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patient and two nurses using the servo-u


Ventilation where the patient’s own respiratory drive controls timing and assist delivered by the ventilator.


Personalised ventilation provides unique patient insight and ventilation capabilities. It consists of a diagnostic tool that helps you monitor diaphragm activity (Edi) on the ventilator screen and a ventilation mode (NAVA) that uses the diaphragm activity to deliver assist adapted to the patient.

Personalised ventilation can help you:

Support throughout the treatment

illustration nava

Invasive NAVA

Synchronised assist, weaning and sedation management, supporting early diaphragm activation.

Illustation non-invasive nava

Non-invasive NAVA

Synchronised assist, independent of leakages allowing a gentler mask application.

illustration monitoring

Edi monitoring

Monitor diaphragm activity  and breathing effort after extubation. Can be used with High Flow therapy if needed.


See and deliver what your patient wants

In most intensive care units 20% of patients consume 80% of ventilation resources, which may lead to increased complications and unwanted outcomes. [11] For these patients conventional ventilation simply isn’t enough. With personalized ventilation, the ventilator shows you what the patient wants, which may help you wean earlier with increased comfort, decreased sedation and reduced complications.


During normal respiration, a spontaneous breath begins with an impulse generated by the respiratory centres in the brain. This impulse is then transmitted via phrenic nerves and electrically activates the diaphragm, leading to a muscle contraction. The diaphragm contracts into the abdominal cavity, which leads to a descending movement, creating a negative alveolar pressure and an inflow of air.

The signal that excites the diaphragm is proportional to the integrated output of the respiratory centre in the brain and controls the depth and cycling of the breath.

With personalised ventilation the electrical discharge of the diaphragm is captured by a special catheter fitted with an array of electrodes (the Edi catheter) and visualised on the ventilator screen. This is Edi, the electrical activity of the diaphragm. The Edi catheter is placed in the esophagus much like an ordinary feeding tube. With NAVA, Neurally Adjusted Ventilatory Assist, the Edi is used to deliver ventilation in time with and in proportion to the diaphragm activity.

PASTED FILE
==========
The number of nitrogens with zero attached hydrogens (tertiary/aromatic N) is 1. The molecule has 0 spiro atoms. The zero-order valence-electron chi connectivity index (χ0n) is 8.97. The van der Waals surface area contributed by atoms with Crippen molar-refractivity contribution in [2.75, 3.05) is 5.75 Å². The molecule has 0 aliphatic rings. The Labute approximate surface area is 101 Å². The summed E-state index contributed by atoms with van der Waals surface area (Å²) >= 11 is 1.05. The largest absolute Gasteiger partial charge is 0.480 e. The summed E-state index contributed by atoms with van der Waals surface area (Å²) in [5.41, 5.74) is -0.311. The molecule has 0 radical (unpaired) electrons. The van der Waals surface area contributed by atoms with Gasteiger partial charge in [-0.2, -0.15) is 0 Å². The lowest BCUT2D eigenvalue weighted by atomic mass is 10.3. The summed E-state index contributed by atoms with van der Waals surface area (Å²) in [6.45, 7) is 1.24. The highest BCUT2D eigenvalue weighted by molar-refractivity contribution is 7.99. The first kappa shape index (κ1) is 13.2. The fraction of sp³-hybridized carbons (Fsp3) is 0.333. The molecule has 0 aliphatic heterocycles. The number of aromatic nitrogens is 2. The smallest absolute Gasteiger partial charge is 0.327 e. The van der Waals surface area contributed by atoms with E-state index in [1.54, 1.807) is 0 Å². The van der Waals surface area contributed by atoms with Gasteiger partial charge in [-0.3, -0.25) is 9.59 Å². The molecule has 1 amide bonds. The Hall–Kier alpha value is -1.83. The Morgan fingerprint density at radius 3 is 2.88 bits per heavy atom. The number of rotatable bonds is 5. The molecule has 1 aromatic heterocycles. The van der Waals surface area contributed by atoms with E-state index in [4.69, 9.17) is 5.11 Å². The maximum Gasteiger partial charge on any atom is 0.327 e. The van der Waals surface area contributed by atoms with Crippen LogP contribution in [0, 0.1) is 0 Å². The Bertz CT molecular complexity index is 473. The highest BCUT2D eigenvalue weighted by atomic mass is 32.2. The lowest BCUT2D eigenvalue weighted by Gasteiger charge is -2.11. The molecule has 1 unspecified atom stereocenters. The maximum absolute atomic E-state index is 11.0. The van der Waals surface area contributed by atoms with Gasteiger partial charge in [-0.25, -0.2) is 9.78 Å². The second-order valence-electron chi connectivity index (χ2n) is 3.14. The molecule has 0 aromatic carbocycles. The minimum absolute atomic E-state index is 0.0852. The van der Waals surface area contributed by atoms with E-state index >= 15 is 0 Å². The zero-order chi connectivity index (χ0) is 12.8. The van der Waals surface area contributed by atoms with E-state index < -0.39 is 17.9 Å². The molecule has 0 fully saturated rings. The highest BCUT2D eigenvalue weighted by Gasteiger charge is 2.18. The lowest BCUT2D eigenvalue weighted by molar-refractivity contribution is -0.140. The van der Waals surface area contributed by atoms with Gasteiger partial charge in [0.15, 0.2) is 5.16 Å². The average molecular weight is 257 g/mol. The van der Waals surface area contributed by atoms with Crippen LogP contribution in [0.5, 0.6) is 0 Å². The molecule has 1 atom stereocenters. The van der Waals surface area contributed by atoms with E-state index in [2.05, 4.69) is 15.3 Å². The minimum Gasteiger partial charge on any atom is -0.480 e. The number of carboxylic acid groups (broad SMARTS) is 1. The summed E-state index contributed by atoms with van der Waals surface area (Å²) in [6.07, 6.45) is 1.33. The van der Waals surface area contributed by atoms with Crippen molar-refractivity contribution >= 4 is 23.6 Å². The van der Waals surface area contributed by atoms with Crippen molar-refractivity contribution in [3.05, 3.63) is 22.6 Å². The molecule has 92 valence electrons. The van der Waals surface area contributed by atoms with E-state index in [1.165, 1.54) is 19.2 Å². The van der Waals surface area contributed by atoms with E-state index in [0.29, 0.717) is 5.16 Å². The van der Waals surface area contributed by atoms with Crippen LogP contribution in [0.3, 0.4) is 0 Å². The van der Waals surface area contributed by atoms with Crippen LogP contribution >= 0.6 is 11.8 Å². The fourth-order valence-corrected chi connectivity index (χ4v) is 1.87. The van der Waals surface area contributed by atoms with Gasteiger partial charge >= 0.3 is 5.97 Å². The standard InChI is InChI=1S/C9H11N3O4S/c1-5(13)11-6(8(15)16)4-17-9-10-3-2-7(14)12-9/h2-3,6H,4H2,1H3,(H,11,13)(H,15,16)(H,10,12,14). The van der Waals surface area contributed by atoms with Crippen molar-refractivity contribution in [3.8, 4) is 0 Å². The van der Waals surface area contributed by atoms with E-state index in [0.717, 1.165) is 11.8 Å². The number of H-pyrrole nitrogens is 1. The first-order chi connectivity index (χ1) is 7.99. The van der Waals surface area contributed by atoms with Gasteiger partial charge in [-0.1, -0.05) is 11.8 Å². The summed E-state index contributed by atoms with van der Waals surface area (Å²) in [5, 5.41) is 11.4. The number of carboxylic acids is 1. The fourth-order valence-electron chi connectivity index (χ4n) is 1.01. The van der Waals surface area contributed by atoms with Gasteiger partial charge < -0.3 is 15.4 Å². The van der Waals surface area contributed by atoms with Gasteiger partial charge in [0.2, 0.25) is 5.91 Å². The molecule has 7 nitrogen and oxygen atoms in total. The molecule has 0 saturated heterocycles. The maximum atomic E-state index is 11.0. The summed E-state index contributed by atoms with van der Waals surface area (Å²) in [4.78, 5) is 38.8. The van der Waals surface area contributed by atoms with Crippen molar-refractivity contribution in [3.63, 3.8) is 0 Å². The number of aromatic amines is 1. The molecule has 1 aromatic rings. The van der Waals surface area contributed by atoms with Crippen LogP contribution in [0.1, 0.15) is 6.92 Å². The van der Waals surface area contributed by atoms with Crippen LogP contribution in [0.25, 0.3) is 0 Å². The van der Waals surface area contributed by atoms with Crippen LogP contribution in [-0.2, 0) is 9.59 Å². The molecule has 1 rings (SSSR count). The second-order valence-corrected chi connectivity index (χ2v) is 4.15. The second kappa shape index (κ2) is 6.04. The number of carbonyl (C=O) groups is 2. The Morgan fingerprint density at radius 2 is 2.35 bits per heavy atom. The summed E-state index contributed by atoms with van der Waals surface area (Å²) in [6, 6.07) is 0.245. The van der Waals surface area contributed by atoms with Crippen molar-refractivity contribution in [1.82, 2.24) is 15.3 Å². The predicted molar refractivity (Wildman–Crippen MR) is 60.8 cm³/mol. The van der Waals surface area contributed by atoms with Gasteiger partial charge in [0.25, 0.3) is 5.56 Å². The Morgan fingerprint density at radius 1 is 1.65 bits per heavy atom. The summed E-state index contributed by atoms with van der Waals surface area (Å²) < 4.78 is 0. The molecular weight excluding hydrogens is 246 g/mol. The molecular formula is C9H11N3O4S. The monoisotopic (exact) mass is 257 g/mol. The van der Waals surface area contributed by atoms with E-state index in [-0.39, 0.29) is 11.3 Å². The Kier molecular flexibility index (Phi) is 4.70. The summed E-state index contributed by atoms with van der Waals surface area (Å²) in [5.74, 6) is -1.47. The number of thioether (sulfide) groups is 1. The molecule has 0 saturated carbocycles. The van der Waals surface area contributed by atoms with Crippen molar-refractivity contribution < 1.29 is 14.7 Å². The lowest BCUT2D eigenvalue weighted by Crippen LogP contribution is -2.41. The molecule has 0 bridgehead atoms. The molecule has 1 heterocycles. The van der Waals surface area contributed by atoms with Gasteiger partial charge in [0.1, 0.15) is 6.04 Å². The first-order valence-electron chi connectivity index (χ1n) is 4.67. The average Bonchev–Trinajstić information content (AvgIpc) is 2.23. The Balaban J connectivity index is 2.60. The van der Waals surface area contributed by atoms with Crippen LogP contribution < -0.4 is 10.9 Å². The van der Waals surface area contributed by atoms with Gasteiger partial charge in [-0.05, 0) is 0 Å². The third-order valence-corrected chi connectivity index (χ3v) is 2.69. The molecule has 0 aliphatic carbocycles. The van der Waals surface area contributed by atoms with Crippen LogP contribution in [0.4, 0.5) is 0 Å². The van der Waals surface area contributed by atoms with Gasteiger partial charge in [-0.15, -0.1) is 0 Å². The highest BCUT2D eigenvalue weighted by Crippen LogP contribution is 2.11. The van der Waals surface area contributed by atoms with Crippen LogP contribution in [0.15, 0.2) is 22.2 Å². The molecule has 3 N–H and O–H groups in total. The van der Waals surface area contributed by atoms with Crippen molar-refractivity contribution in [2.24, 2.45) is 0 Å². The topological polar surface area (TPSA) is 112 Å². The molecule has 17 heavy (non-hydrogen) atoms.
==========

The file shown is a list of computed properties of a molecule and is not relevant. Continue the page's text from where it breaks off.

1. Identify common ventilator challenges

Only 10% of experienced clinicians detect auto-triggering, one of many challenges that can result in patient-ventilator agitation, increased sedation and delayed weaning. This is because the ventilator waveforms show you what the ventilator delivers, not what the patient wants. [12]

Seeing patient diaphragm activity on screen (Edi) helps you:

  • monitor and safeguard the patient’s diaphragm activity [13] [14]
  • assess effort and work of breathing during weaning [15]
  • prevent muscular exhaustion during weaning trials, even after extubation. [16]

2. Keep the diaphragm active

Edi helps you detect diaphragm activity early and Neurally Adjusted Ventilatory Assist (NAVA) helps you exercise the diaphragm on a personalised level. [17] [18]

3. Protect the lung from injury and wean earlier

An active diaphragm is the first step towards successful weaning. The second step is to avoid lung injury. NAVA delivers assist in proportion to and in synchrony with the patient’s respiratory efforts, which can contribute to:

  • fewer periods of over- and under-assist [19] [20]
  • Improved patient-ventilator synchrony [12] [20]
  • reduced sedation [21] [22]
  • improved comfort scores [23]
  • improved sleep quality [24] [25]


Improve your knowledge with our eLearning courses

The basic concept of NAVA and Edi
NAVA module 1 (10 min)

  • Breathing regulation
  • Conventional ventilatory treatment
  • Edi and NAVA treatment

English (voice over) | Dutch | French | German | Italian | Spanish | Swedish

The basic concept of NAVA and Edi
NAVA module 2 (10 min)

  • Breathing regulation
  • Conventional ventilatory treatment
  • Edi and NAVA treatment

English (voice over)